Making Schools Safe Spaces for LGBT Teachers

June 6, 2021

Although the Thatcher government’s Section 28 has been off the statute books since 2003, many places in the UK are still opposed to LGBT representation in the classroom. In fact, even though the UK ranked 9th in a list of Europe’s most LGBT-friendly countries, there were 3,000 sexual orientation hate crimes recorded last year in London alone.


Almost a year after England formally required schools to teach relationships, sex, and health education (RSHE), it’s time to discuss how we can make schools as inclusive, comfortable, and encouraging for LGBT teachers, too.


Promote Inclusive Hiring


A truly safe space should reflect a diverse population that includes people of all races, creeds, and gender and sexual orientations. An article by James Gonzales on cultivating queer culture notes the importance of branching out of “traditional” hiring pools by ensuring that recruitment posts echo a similarly inclusive standing. The article goes on to suggest partnering with LGBT employee networks, such as Stonewall, which can connect and guide your future hiring initiatives.


Offer Promotion Opportunities


For far too long, minorities and LGBT peoples have been discriminated against and forced out of leadership opportunities. But the lack of appropriate representation in senior roles means schools are not afforded the intimate understanding and insight from a member of the LGBT community. In response to this, programs like the Courageous Leaders train LGBT teachers for management positions so that they may affect change whilst also learning to fully engage as their genuine selves.


Be An Outspoken Advocate


Subtle advocacy can easily be overlooked or perceived as performative activism. Show your sincerity to nurturing an inclusive school by publicly endorsing LGBT charities and benefits. After the UK government halted funding for its largely successful anti-LGBT bullying program called The Homophobic, Biphobic and Transphobic Challenge Fund last year, many have said that harassment has continued. Rather than waiting for this fund to be reinstated, take the initiative to create programs, workshops, and/or benefits that create awareness and compassion that engages LGBT students and teachers.


Provide Support Groups


According to a study by Catherine Lee, 64% of LGBT teachers have had serious anxiety or depression, with some even receiving threats for teaching RSHE. This is despite the 2010 Equality Act, which was meant to legally protect against workplace and societal discrimination. Considering that, for years, secrecy was the best defense for LGBT teachers. Creating a support group can serve as a means to address LGBT teachers’ mental health concerns as they adapt to this newly inclusive era of teaching.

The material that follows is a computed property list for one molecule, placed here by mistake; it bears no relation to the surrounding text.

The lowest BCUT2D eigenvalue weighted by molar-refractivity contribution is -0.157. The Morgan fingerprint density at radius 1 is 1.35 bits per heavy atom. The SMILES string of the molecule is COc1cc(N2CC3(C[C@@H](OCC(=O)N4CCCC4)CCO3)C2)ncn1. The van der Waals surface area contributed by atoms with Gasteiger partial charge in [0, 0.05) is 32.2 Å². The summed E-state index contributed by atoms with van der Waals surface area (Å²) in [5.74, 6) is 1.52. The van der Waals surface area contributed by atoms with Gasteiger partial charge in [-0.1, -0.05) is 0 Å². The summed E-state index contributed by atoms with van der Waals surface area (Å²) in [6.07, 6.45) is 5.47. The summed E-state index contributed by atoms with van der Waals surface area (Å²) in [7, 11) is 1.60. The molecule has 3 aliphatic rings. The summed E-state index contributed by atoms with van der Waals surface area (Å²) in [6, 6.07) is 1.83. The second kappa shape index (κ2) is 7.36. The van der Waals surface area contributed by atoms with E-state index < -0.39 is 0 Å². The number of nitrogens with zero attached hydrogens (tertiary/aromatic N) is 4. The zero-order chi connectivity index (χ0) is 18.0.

Practice Inclusive Language


Generations of exclusive language have instilled unconscious biases in both professional and personal settings. As part of normalizing queer identity, schools, officials, and educational materials would benefit from using language that does not ostracize. For instance, instead of lads or ladies, say friends or mates. Rather than mum or dad, say parents. Rather than wife or husband, say partner. This sensitivity should also extend to using a person’s preferred pronouns. Make this a part of your school’s culture by making one’s preferred pronouns a part of your usual introductions. The power and weight of such inclusion fosters an environment where queer people feel valued.


As much as the RSHE aims to usher in a more sensitive and open-minded society, there will be inevitable difficulties that will prove most challenging for LGBT teachers. If school administrations are to create a fully holistic change towards inclusivity, the effort to empower must extend to the teachers themselves. In light of Pride Month, there’s no time like the present to enact more progressive values and empower hardworking educators by creating a space that does not discriminate against them.


Please check this blog for more on Gender Equality and the importance of repurposing the educational system.


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Submitted by: JBrouse